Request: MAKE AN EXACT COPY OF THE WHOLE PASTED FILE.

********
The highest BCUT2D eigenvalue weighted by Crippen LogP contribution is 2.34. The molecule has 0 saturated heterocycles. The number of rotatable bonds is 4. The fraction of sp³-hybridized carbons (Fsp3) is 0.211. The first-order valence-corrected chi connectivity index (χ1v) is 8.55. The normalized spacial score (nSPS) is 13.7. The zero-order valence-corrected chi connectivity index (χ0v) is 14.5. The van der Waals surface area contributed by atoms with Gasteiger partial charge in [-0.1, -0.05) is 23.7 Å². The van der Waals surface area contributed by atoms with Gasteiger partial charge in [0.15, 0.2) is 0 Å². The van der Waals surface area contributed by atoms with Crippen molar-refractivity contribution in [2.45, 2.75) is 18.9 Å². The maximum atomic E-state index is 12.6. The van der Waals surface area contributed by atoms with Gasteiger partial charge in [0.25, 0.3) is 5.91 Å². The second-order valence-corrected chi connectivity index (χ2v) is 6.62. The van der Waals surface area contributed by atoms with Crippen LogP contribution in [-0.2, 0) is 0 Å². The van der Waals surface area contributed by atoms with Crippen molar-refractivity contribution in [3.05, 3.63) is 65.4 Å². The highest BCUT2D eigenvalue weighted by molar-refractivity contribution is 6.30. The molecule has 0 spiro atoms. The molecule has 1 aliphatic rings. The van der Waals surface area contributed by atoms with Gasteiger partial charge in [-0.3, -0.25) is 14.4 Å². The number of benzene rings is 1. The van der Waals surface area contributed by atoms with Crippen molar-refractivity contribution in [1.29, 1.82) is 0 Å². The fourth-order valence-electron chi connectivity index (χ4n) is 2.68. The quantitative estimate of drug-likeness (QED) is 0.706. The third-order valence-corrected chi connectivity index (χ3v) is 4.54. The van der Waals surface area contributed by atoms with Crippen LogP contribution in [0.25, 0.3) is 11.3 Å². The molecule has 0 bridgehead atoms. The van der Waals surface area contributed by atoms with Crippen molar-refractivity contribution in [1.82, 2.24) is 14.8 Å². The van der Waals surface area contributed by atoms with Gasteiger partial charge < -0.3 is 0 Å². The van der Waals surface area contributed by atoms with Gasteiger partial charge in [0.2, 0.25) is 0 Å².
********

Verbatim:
The highest BCUT2D eigenvalue weighted by Crippen LogP contribution is 2.34. The molecule has 0 saturated heterocycles. The number of rotatable bonds is 4. The fraction of sp³-hybridized carbons (Fsp3) is 0.211. The first-order valence-corrected chi connectivity index (χ1v) is 8.55. The normalized spacial score (nSPS) is 13.7. The zero-order valence-corrected chi connectivity index (χ0v) is 14.5. The van der Waals surface area contributed by atoms with Gasteiger partial charge in [-0.1, -0.05) is 23.7 Å². The van der Waals surface area contributed by atoms with Gasteiger partial charge in [0.15, 0.2) is 0 Å². The van der Waals surface area contributed by atoms with Crippen molar-refractivity contribution in [2.45, 2.75) is 18.9 Å². The maximum atomic E-state index is 12.6. The van der Waals surface area contributed by atoms with Gasteiger partial charge in [0.25, 0.3) is 5.91 Å². The second-order valence-corrected chi connectivity index (χ2v) is 6.62. The van der Waals surface area contributed by atoms with Crippen LogP contribution in [-0.2, 0) is 0 Å². The van der Waals surface area contributed by atoms with Crippen molar-refractivity contribution in [3.05, 3.63) is 65.4 Å². The highest BCUT2D eigenvalue weighted by molar-refractivity contribution is 6.30. The molecule has 0 spiro atoms. The molecule has 1 aliphatic rings. The van der Waals surface area contributed by atoms with Gasteiger partial charge in [-0.3, -0.25) is 14.4 Å². The number of benzene rings is 1. The van der Waals surface area contributed by atoms with Crippen molar-refractivity contribution in [1.29, 1.82) is 0 Å². The fourth-order valence-electron chi connectivity index (χ4n) is 2.68. The quantitative estimate of drug-likeness (QED) is 0.706. The third-order valence-corrected chi connectivity index (χ3v) is 4.54. The van der Waals surface area contributed by atoms with Crippen LogP contribution in [0.25, 0.3) is 11.3 Å². The molecule has 0 bridgehead atoms. The van der Waals surface area contributed by atoms with Crippen molar-refractivity contribution in [1.82, 2.24) is 14.8 Å². The van der Waals surface area contributed by atoms with Gasteiger partial charge < -0.3 is 0 Å². The van der Waals surface area contributed by atoms with Gasteiger partial charge in [0.2, 0.25) is 0 Å².